Q: How often do they meet on the same day? Does he meet with both of them on the same day?
MR. McCLELLAN: They've done it from time to time. They -- he tends to meet with them at least a couple of times a week in person here at the White House.
Q: Scott, frequently when the President is out speaking on the economy in the country, he'll talk about the need for personal responsibility and corporate responsibility. In light of that, what's his opinion of the compensation package of Richard Grasso of the New York Stock Exchange?
MR. McCLELLAN: Well, I think that that's a matter for the New York Stock Exchange board to address. You're talking about compensation, and that's an issue for the board to address. Obviously, our SEC has some regulatory role in this and they've made some comments. But the President views that this is a matter for the New York Stock Exchange board.
Q: Even though he's out there talking about the need for corporate responsibility, when he sees a guy making $100 million from the public trust --
MR. McCLELLAN: Remember, this is a compensation issue. Now, you did bring up corporate wrongdoing -- we have taken aggressive action to go after corporate wrongdoers. This specific issue is related to compensation.
Q: So no comment on that. And then just to close off the line of questioning Helen was pursuing, can you rule out at this point that Saddam Hussein had anything to do with 9/11, with the attacks on this country on September 11th?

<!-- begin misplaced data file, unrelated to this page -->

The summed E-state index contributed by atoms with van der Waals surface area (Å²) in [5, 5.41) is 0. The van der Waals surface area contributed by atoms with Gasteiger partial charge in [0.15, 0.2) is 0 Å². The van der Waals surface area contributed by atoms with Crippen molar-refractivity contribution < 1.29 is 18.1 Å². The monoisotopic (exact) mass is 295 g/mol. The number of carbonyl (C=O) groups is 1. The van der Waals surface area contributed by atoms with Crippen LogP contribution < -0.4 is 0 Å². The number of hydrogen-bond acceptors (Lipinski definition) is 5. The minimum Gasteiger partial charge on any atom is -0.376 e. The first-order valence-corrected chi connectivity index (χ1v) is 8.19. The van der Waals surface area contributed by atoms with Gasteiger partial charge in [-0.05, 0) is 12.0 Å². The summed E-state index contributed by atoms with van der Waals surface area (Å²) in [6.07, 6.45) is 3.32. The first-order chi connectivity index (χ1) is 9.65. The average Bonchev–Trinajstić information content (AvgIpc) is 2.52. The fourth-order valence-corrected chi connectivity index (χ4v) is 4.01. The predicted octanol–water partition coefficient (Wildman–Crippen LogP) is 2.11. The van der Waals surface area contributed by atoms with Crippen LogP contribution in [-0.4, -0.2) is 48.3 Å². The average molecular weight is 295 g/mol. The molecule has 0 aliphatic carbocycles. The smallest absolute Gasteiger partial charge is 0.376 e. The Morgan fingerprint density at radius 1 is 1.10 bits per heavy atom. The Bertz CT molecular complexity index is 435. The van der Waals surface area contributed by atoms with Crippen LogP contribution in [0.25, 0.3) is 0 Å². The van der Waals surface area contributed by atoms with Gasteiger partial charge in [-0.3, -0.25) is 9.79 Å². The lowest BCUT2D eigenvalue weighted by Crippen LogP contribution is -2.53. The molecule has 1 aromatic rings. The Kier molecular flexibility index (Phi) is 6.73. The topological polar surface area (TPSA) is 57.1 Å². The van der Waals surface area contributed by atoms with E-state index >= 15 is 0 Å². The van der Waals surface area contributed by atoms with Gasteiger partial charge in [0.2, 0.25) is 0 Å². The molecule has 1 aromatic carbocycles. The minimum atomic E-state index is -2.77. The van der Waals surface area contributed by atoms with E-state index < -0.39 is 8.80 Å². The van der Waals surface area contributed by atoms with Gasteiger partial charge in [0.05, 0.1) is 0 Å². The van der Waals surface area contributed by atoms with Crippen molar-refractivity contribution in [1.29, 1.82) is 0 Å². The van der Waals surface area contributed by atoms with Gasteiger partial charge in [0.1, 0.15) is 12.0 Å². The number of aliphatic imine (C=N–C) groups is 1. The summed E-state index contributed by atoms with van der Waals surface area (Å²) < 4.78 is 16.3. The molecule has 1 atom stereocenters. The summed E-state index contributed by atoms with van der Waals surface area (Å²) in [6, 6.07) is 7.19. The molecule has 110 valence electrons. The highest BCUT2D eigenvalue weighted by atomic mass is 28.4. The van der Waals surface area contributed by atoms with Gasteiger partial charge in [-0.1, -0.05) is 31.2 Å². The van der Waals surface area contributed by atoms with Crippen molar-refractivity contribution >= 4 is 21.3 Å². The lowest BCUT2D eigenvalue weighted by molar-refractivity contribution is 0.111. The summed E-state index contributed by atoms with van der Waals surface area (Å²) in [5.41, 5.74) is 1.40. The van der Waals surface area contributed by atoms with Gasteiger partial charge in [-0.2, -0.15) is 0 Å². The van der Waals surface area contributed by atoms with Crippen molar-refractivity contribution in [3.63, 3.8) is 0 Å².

MR. McCLELLAN: Terry, I think I made it very clear that we have never made that claim and I'm not saying that now. What I am saying is that there is a long history between Saddam Hussein's regime and terrorism, ties to terrorism and ties to al Qaeda. That's why I mentioned a little bit of that.
Q: So in the judgment of the White House there is still a possibility that evidence will develop showing that Saddam Hussein had a hand in 9/11? Or can you rule that out?
MR. McCLELLAN: We have not made that claim, Terry. And I'm not making that claim. What I can do is tell you what we do know. And I've told you a little bit of that; Secretary Powell outlined some of what we knew previously, as the Vice President said on the Sunday show this weekend. He said that there is more and more that we are learning since we have gone into Baghdad, and we are learning more and more about the relationship between Saddam Hussein's regime and terrorists, including al Qaeda. And he talked a little bit about that. But, no, I'm not at all making that claim, nor have we.
Q: Scott, back on Iraq and Saddam Hussein. Saddam Hussein is allegedly now telling people to -- telling the Iraqis to step up their resistance against U.S. troops. And that, as Secretary Cheney said over the weekend, that -- paraphrasing -- that how Iraq is handled could define the election. What is the mandate from President Bush right now in finding Saddam Hussein, either killing him or bringing him to justice, for either terrorism or his friendship or links to al Qaeda?